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Attestation: The magic 'key' to French bureaucracy problems

The Local France
The Local France - [email protected]
Attestation: The magic 'key' to French bureaucracy problems
Photo by THOMAS COEX / AFP

If you're stuck in a French bureaucracy quagmire, there is one document that might be able to get you out. Here's how the attestation works and how to get one.

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French bureaucracy is complicated for everyone, but foreigners face particular challenges as they often don't have the 'standard' French paperwork required for many tasks.

Whether it's the fairly common problem of having your driving licence in your married name, not your birth name, or not having French tax returns required for certain tasks, it can be easy to get stuck in a bureaucracy loop.

France's administration is not renowned for its flexibility so missing out on a crucial document - through no fault of your own - can threaten to scupper some tasks.

But there's one thing that might be able to unlock the problem for you - an attestation

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An attestation sur l'honneur - sometimes also known as a déclaration sur l'honneur - is essentially a sworn statement, in which you declare that a certain thing is true. It's a legally binding document that must be signed, dated and formatted in a certain way.

When to use it?

Some admin tasks list an attestation as an option - for example if you need to prove your address the standard way to do that would be with a utility bill or a rental contract. But if you don't have either of these - perhaps you're married and all the bills are in your spouse's name or you're living rent-free with a friend or relative - you can use an attestation d'hébergement. This is a sworn statement from the property owner/occupier that you live there. 

For those who have newly moved to France and are looking to open a French bank account, the attestation d'hébergement can be a lifesaver. If you are staying with a friend and have not secured a permanent address of your own yet, you can have the friend formally state that you are living with them and use this as your French address at your bank appointment - just don't forget to change your address with the bank once you find your own housing.

There are other tasks that don't explicitly list an attestation as an option, but where it can be used.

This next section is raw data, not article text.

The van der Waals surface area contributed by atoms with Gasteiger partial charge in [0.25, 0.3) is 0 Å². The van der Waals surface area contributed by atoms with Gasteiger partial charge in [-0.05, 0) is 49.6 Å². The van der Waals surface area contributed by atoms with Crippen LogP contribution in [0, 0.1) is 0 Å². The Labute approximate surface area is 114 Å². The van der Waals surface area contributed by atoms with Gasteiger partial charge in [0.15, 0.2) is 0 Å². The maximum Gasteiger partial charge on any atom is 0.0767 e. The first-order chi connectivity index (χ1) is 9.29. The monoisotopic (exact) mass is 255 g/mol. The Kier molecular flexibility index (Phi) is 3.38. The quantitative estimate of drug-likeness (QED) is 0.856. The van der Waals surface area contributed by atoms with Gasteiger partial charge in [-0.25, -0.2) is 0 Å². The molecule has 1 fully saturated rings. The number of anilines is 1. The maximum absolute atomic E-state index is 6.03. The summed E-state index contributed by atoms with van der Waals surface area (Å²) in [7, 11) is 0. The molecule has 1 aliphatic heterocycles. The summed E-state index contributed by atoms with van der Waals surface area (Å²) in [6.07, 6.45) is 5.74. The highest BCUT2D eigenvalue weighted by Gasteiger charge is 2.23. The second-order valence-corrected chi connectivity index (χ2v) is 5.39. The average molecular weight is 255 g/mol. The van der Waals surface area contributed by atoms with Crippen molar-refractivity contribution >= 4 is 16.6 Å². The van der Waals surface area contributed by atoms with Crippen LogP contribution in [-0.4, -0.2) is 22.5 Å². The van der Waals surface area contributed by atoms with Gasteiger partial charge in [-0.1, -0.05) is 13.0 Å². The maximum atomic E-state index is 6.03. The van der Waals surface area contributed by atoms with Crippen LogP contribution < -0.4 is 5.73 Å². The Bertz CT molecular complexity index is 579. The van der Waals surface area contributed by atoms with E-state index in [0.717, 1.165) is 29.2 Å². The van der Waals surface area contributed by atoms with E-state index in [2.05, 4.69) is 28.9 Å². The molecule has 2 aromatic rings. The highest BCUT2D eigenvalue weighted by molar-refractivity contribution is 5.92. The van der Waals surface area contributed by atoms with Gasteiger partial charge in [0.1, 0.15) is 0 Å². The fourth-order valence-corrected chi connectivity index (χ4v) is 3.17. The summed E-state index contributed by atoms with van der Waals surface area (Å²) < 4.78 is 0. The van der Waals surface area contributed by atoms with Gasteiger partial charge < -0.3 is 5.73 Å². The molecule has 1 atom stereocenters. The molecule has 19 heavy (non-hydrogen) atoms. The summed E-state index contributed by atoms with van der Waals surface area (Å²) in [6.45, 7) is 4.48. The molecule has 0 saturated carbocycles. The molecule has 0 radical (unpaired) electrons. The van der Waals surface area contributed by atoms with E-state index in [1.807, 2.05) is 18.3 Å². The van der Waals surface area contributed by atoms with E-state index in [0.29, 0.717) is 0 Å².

For example if your driving licence lists your name as Dave but your birth certificate says David, this will be a problem to French officials, who require full and complete names on all documents. You may be able to solve this, however, by providing a sworn statement that David Smith and Dave Smith are the same person.

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Likewise if you're having money transferred and you want it sent to an account in a different name, you would usually need to provide an attestation that you're happy for the money to go to someone else.

An attestation won't solve every problem, but if you've reached a bureaucratic impasse it's definitely worth a try - offer the official an attestation swearing to a particular circumstance, and you may find that your application can proceed after all.

How to use it?

An attestation is a formal legal document, and must be completed in a certain way in order to be valid. It must also be in French, of course.

The easiest way to create an acceptable attestation is to head to the French government's 'attestation template' site.

This is an extremely handy little service which creates a proper attestation in the accepted formal language with the correct layout.

You fill out the name, address and gender of the person making the attestation, and it creates the document for you. The only bit you'll need to write yourself is what comes after atteste sur l'honneur que (swear on my honour that) - this is where you explain the reason for making the attestation.

 

For example; atteste sur l'honneur que David Smith (date de naissance le 1er janvier 1970) figurant sur l'acte de naissance ci-joint et Dave Smith (date de naissance le 1er janvier 1970) figurant sur le permis de conduire ci-joint sont la même personne. 

I declare that David Smith (DOB January 1, 1970) on the attached birth certificate and Dave Smith (DOB January 1, 1970) on the attached driving licence are the same person. 

Once you have filled these in, the site creates the document in the correct legal language, which you can then copy and paste into either an email or letter.

You will then need to sign it, and add the date and place of signature at the bottom.

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Since the pandemic, some official services will now accept a document via email that is signed with DocuSign, but for others you will need to print out the declaration, sign it and then send it by registered mail. 

Be aware that an attestation - even if you make one yourself - is a legally binding document. The maximum penalty for using or drawing up a false attestation is 1 year in prison and a fine of €15,000.

If the false attestation is prejudicial to another person or the public treasury (except in cases of tax fraud, which is its own offence), the maximum penalty is 3 years' imprisonment and a fine of €45 000.

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